The price of repression is going up for Burma's military junta. President George W. Bush has signed a new law strengthening sanctions on the Burmese regime. Among other measures, the legislation bans the import of Burmese products, freezes the assets of senior Burmese officials, and bans virtually all transfers of money from the U.S. to Burma. President Bush said "these measures reaffirm to the people of Burma that the United States stands with them in their struggle for democracy and freedom."
The sanctions are a response to stepped-up repression by the military regime, including the detention of Burmese democracy movement leader Aung San Suu Kyi. She was taken into custody after a violent attack on her motorcade by pro-regime thugs. U.S. State Department spokesman Richard Boucher said the attack on Aung San Suu Kyi and members of her party was "premeditated": "The junta orchestrated this attack [and] has still not provided a full accounting of the dead, the injured and the missing. We remain very concerned about her welfare, and the international community continues to seek access to her."
Since her arrest, Aung San Suu Kyi has been held virtually incommunicado, except for a brief visit by United Nations Special Envoy Razali Ismail and one visit by representatives of the International Committee of the Red Cross. Offices of her party, the National League for Democracy, have been closed down by Burmese authorities. Well over a thousand democracy movement leaders and activists are in prison.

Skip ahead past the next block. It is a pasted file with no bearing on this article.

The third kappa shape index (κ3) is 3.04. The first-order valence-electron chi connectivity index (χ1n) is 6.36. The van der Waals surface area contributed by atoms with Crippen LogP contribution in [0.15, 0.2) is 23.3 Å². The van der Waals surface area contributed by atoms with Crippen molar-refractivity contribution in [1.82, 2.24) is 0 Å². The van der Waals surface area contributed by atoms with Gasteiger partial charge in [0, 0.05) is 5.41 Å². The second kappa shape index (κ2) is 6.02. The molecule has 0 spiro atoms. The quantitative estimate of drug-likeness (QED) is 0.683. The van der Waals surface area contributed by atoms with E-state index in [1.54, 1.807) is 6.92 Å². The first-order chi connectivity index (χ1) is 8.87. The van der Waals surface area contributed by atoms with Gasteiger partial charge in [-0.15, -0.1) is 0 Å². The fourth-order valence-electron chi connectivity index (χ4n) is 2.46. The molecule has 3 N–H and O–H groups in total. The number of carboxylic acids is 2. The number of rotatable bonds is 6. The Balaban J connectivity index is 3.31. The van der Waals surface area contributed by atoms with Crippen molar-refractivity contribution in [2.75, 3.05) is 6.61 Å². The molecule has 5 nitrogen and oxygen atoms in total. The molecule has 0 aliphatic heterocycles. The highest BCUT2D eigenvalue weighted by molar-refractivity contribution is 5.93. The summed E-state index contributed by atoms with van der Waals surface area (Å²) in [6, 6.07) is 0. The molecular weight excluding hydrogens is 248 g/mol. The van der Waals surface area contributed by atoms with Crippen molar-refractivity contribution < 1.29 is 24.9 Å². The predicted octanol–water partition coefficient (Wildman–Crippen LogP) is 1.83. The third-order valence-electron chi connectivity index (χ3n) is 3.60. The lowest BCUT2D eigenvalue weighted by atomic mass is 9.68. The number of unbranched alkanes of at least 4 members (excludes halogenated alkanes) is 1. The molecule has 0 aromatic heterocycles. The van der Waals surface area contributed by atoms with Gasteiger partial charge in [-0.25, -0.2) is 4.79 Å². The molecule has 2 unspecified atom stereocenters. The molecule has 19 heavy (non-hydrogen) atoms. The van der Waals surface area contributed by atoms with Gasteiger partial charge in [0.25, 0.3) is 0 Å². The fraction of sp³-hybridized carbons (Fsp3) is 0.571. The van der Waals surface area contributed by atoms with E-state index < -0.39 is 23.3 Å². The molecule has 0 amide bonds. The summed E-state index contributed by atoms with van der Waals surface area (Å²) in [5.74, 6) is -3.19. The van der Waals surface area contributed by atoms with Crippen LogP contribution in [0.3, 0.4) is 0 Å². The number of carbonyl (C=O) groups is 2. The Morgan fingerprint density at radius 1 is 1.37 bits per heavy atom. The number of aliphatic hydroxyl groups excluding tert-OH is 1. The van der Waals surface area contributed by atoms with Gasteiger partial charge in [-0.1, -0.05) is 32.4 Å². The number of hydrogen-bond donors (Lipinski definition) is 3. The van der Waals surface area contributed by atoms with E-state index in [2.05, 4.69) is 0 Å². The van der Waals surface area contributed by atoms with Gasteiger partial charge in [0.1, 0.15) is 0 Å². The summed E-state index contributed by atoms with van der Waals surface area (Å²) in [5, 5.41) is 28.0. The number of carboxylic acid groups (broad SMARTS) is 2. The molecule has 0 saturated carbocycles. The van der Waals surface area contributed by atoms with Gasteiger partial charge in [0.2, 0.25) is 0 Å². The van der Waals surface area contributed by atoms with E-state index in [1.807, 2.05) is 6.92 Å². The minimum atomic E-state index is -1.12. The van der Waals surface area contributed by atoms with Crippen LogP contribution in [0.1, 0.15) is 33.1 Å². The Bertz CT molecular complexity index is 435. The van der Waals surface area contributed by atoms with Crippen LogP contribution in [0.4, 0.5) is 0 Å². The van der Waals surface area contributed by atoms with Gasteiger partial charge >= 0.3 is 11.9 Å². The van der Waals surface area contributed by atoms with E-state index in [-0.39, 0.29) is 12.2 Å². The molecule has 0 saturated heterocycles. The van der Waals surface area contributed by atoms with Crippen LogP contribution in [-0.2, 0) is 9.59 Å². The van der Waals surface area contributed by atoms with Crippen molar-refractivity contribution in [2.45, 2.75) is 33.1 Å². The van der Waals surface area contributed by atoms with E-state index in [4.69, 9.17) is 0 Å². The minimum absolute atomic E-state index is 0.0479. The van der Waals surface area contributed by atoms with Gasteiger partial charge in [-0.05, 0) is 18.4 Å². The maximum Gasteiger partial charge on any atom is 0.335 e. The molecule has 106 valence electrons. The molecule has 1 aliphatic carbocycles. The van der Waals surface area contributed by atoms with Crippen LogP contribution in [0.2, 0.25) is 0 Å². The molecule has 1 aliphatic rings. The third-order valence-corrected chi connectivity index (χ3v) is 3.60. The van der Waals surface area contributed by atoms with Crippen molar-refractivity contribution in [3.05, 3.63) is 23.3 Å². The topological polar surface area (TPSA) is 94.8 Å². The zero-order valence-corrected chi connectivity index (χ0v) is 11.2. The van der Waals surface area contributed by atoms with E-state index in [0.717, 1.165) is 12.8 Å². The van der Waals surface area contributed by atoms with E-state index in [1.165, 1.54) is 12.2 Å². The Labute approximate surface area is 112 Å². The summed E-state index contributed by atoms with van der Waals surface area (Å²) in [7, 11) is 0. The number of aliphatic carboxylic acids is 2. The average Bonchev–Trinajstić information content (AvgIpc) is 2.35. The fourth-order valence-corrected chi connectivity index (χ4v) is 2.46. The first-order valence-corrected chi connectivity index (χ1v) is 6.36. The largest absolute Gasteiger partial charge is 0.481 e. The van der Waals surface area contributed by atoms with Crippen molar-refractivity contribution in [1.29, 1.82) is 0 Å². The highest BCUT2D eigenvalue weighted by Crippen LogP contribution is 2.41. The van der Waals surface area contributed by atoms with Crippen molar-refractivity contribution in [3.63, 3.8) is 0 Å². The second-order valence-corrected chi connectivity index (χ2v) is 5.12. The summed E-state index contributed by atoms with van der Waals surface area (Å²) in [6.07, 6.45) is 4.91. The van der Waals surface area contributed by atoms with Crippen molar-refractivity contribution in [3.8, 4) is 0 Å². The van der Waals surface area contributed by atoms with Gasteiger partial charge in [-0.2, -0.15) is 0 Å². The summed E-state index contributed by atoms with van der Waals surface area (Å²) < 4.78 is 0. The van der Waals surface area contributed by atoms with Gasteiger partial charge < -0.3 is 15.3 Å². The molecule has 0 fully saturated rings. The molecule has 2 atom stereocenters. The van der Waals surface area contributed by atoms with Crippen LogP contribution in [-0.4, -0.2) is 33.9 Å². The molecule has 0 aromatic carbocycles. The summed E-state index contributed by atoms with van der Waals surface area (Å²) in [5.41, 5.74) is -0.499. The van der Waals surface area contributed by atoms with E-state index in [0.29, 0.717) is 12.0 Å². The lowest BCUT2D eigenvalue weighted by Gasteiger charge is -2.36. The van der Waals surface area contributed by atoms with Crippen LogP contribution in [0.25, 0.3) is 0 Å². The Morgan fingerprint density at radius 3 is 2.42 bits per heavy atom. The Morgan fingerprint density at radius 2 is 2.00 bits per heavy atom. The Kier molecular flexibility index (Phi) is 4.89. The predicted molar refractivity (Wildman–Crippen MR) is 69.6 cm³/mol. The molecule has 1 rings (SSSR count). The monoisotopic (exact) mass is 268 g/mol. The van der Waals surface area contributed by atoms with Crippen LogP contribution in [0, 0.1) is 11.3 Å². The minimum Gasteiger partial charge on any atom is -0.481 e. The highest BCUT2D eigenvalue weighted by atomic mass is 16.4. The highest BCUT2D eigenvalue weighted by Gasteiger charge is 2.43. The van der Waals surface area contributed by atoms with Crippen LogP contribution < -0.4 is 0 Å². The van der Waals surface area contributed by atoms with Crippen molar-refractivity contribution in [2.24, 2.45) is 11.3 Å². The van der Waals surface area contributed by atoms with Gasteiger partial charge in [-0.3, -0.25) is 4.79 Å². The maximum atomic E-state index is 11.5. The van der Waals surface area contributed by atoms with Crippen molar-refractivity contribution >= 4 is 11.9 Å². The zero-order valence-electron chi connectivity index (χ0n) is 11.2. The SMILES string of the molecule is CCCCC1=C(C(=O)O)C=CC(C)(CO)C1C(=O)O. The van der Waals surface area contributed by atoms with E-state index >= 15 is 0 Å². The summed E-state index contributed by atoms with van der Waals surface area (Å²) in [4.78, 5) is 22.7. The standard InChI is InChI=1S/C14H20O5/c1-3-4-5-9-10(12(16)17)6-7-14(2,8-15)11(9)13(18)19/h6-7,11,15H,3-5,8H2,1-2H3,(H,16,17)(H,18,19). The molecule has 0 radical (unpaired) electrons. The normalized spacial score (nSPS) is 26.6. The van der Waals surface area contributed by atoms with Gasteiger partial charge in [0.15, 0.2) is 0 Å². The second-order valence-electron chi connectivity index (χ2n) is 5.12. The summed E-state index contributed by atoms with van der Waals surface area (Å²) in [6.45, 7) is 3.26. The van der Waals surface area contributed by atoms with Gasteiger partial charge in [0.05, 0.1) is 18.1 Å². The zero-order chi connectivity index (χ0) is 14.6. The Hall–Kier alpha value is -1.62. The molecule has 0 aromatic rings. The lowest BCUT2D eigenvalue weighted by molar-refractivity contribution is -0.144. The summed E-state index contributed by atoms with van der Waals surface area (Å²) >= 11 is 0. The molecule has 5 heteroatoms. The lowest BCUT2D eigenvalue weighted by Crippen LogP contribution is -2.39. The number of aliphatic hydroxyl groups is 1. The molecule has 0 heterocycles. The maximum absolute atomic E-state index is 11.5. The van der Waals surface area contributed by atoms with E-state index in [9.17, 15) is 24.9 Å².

Instead of keeping their promise to engage in dialogue with Aung San Suu Kyi and her democracy movement supporters, the generals in Rangoon have locked them up. Until they are released, Burma will remain an international pariah. But State Department spokesman Boucher says Burma's rulers can change that whenever they wish:
"Once again, we would say the Burmese junta needs to release her [Aung San Suu Kyi] and her supporters immediately, develop jointly with the National League for Democracy and other political parties some concrete plans to restore democracy in Burma, and then begin to implement such a plan."
The U.S., as President Bush said, "will not waver from its commitment to the cause of democracy and human rights in Burma."